Monthly Archives: January 2015

post relationship stress disorder? 3 tips for keeping your shoes on

**originally posted on my column at elephant journal 2013

Break up number 1,067: The straw that broke the proverbial camel’s back.

You didn’t eat for a week. You couldn’t sleep well for a month. You wondered if you would ever laugh again. You hurt. Deeply.

I understand—I’ve been there.

Now, time has passed, and you’ve had thoughts of throwing yourself back in to the dating world. But you fear that it will be bad again, that it will end in more hurt. So you sit and do nothing. You’ve given up.

Why would anyone want to live their live that way? I’m not entirely sure, but I see it all the time. That fear of it being bad again really is the only logical guess. Fear that the same pattern will keep repeating.

Married? Unavailable? You run when you get close? They run when you get close? Sex issues?

I’m not certain which it is, but we all fear it nonetheless.

Every time you meet someone new, no matter how wonderful, no matter how much they show up, you wait for the other shoe to drop.

How do we come back from the depths of a soul sucking relationship? You know, the one that, in retrospect, you would have preferred eating your own face off instead of staying? How do we get back in the ring with post relationship stress disorder?

If you haven’t read The Four Agreements by Don Miguel Ruiz, I highly recommend it. When you re-enter the dating war zone these “agreements” can save you from a potential meltdown situation, and keep you out of the past. I’m not suggesting that this is a quick fix. It took a bit of chewing gum and spit, a lot of inner work and a ton of loving myself out of the pain. The first two that really made a difference in my life are his agreements; the third is my own.

1. Don’t take things personally.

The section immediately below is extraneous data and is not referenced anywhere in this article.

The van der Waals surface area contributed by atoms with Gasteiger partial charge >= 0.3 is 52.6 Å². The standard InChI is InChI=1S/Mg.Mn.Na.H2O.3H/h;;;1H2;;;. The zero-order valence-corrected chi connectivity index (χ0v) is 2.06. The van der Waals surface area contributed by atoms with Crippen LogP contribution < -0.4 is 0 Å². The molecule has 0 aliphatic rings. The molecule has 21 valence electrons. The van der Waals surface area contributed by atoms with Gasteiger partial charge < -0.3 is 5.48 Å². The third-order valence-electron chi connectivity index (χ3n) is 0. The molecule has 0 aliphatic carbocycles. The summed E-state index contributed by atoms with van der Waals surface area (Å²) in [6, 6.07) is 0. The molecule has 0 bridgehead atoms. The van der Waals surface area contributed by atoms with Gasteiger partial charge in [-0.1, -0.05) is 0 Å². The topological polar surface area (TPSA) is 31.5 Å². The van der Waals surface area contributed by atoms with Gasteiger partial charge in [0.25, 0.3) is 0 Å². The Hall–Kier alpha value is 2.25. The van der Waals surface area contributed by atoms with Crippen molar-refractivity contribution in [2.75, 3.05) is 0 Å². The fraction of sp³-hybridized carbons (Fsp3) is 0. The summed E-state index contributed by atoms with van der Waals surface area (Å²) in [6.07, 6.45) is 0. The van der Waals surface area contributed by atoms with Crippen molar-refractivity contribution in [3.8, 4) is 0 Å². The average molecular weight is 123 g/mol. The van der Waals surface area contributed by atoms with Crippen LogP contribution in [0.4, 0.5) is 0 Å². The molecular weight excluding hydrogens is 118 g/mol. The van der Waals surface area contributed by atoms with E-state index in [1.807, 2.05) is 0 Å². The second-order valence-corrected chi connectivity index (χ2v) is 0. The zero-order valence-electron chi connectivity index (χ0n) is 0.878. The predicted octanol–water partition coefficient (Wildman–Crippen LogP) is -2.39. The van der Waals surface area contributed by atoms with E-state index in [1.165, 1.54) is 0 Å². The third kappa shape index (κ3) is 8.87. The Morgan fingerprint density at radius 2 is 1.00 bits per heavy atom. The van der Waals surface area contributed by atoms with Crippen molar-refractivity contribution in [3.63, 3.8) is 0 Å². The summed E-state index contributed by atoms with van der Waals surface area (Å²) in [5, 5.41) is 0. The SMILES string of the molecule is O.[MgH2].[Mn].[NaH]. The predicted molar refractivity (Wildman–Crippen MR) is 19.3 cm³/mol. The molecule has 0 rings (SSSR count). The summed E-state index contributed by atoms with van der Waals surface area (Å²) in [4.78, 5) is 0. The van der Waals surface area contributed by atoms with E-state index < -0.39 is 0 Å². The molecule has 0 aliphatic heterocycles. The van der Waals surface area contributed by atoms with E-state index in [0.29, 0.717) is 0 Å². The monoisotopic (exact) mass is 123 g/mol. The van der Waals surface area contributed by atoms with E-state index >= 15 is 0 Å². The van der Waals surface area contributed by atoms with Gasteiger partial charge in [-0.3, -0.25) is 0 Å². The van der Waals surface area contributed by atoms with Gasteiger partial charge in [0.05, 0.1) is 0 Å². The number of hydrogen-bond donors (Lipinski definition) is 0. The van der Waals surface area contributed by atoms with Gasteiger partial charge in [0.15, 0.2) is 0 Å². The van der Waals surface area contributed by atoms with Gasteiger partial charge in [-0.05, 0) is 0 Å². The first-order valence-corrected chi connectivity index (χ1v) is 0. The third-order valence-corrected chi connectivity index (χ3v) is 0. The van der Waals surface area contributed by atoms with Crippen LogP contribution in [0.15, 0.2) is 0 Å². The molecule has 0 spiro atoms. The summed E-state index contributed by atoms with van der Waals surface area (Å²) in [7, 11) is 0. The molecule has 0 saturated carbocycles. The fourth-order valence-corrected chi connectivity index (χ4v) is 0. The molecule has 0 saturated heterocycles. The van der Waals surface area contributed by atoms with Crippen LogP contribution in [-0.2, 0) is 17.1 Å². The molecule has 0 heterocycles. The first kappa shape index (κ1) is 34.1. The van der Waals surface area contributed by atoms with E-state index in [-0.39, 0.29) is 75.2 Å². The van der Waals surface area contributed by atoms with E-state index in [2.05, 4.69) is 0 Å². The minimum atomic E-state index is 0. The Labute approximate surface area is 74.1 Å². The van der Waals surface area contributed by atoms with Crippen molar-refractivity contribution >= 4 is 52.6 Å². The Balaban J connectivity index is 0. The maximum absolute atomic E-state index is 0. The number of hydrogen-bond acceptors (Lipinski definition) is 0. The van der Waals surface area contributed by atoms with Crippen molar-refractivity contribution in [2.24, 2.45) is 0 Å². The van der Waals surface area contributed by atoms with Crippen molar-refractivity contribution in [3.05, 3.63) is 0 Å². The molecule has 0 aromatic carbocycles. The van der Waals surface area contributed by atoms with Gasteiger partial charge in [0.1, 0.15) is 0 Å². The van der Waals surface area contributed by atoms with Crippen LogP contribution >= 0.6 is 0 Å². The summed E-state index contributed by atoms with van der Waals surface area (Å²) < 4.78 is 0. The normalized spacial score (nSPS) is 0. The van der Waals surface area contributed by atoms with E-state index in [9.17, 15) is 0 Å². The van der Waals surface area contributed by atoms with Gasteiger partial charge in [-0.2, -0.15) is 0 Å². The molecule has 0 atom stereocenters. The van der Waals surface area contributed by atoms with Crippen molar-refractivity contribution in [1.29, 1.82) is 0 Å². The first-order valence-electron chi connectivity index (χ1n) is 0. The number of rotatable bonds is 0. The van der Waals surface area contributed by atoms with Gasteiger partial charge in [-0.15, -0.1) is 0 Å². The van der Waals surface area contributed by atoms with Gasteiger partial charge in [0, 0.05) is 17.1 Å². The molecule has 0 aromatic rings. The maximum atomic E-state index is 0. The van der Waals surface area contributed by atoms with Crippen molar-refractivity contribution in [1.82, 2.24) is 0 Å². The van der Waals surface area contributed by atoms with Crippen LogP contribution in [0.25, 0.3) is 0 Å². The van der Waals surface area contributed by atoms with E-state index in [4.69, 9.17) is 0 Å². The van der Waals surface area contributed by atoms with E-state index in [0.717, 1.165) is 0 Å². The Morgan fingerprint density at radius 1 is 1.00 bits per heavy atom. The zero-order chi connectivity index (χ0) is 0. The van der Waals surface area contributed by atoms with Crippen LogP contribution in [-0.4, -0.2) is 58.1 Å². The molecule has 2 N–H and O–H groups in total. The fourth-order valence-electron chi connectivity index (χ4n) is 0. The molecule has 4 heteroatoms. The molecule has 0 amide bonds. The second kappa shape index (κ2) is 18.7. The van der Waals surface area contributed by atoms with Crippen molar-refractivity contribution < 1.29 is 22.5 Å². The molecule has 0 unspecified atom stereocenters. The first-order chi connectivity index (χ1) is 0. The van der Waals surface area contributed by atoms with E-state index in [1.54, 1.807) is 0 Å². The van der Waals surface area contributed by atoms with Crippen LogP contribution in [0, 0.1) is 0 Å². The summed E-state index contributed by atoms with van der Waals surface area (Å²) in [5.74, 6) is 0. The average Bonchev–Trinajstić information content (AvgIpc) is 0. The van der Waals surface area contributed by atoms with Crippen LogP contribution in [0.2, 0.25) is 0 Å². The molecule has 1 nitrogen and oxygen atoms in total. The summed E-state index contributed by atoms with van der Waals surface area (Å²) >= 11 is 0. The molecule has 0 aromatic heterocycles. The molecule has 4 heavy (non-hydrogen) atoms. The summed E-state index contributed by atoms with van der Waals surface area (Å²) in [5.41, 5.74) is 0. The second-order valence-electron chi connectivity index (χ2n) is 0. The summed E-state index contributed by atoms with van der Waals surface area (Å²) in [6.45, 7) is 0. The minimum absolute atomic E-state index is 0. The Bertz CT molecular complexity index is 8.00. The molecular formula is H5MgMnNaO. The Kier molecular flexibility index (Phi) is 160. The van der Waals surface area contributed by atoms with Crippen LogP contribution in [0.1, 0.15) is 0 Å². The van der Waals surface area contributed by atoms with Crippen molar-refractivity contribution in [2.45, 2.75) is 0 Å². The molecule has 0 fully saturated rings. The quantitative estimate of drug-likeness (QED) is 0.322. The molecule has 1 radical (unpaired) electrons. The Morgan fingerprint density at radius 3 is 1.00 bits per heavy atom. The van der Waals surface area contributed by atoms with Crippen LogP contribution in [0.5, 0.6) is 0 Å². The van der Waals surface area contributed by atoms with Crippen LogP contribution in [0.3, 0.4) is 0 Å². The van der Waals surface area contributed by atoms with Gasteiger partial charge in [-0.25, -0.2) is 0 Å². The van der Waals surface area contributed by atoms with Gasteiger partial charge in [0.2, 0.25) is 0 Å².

Ruiz writes, “You take it personally because you agree with whatever was said. As soon as you agree, the poison goes through you and you are trapped in the dream of hell. What causes you to be trapped is what we call personal importance. Personal importance, or taking things personally is the maximum expression of selfishness because we make the assumption everything is about me… (pg 87-88) When we really see other people as they are without taking it personally, we can never be hurt by what they say or do. Even if others lie to you, it is okay. They are lying to you because they are afraid. They are afraid that you will discover that they are not perfect.”

“I’m running late.” “I can’t make it tonight.” “What did you do to your hair exactly?”

It’s OK. Breathe—it’s not personal.

2. Don’t make assumptions.

As Ruiz states says:

“We have the tendency to make assumptions about everything. The problem with making assumptions is that we believe they are the truth. We could swear they are real. We make assumptions about what others are doing or thinking—we take it personally—then we blame them and react by sending emotional poison with our word. That is why whenever we make assumptions, we’re asking for problems. We make an assumption, we misunderstand, we take it personally and we end up creating a whole big drama for nothing.”

We all know the old saying about assuming. (Or should I not assume that?)

A hot woman comments on his Facebook page. It’s just a comment. What if he likes her? You panic. No one is going to take out every other attractive person on the planet, genocide style. If you are having an irrational fear, call anyone but him. Be confident. Why? Because you are unique. He had to cancel because he said he was sick. He’s either actually sick, in which case I’d bring him some soup, or he’s lying through his teeth and out with another woman.

If it is the latter, best you know now anyway.

3. Don’t let your past predict your future.

Easier said than done, right? If you start with the simple reality that the new person in your life isn’t the old one, it’s a great beginning. It’s not to say that they aren’t an asshole, but they aren’t the same asshole. It’s not to say that they are either. They may be everything good that you can imagine but you won’t know until you give them a fair shake.